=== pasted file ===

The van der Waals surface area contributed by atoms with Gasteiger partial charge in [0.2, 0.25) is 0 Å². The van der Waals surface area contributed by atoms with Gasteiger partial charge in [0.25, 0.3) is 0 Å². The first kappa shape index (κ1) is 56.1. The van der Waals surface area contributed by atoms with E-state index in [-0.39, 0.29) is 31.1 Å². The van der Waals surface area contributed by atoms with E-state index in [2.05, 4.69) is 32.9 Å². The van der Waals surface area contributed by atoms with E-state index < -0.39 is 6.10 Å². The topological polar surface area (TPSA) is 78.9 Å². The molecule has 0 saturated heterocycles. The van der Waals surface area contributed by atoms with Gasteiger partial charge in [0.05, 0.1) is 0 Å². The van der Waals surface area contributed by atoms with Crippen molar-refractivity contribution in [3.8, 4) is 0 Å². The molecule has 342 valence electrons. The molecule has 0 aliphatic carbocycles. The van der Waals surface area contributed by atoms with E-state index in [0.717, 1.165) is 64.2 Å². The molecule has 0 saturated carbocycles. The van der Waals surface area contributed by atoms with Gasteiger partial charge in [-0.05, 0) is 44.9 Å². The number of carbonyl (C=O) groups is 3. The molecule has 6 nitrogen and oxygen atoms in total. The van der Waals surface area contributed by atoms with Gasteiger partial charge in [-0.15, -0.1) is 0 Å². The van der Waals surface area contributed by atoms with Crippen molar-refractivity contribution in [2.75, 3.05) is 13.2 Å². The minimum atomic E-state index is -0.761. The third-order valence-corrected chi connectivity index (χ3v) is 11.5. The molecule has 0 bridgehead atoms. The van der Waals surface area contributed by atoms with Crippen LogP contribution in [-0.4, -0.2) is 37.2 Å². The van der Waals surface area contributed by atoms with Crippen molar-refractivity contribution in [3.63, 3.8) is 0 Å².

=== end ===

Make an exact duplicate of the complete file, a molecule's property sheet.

The van der Waals surface area contributed by atoms with Gasteiger partial charge in [0.2, 0.25) is 0 Å². The van der Waals surface area contributed by atoms with Gasteiger partial charge in [0.25, 0.3) is 0 Å². The first kappa shape index (κ1) is 56.1. The van der Waals surface area contributed by atoms with E-state index in [-0.39, 0.29) is 31.1 Å². The van der Waals surface area contributed by atoms with E-state index in [2.05, 4.69) is 32.9 Å². The van der Waals surface area contributed by atoms with E-state index < -0.39 is 6.10 Å². The topological polar surface area (TPSA) is 78.9 Å². The molecule has 0 saturated heterocycles. The van der Waals surface area contributed by atoms with Gasteiger partial charge in [0.05, 0.1) is 0 Å². The van der Waals surface area contributed by atoms with Crippen molar-refractivity contribution in [3.8, 4) is 0 Å². The molecule has 342 valence electrons. The molecule has 0 aliphatic carbocycles. The van der Waals surface area contributed by atoms with E-state index in [0.717, 1.165) is 64.2 Å². The molecule has 0 saturated carbocycles. The van der Waals surface area contributed by atoms with Gasteiger partial charge in [-0.05, 0) is 44.9 Å². The number of carbonyl (C=O) groups is 3. The molecule has 6 nitrogen and oxygen atoms in total. The van der Waals surface area contributed by atoms with Gasteiger partial charge in [-0.15, -0.1) is 0 Å². The van der Waals surface area contributed by atoms with Crippen molar-refractivity contribution in [2.75, 3.05) is 13.2 Å². The minimum atomic E-state index is -0.761. The third-order valence-corrected chi connectivity index (χ3v) is 11.5. The molecule has 0 bridgehead atoms. The van der Waals surface area contributed by atoms with Crippen LogP contribution in [-0.4, -0.2) is 37.2 Å². The van der Waals surface area contributed by atoms with Crippen molar-refractivity contribution in [3.63, 3.8) is 0 Å².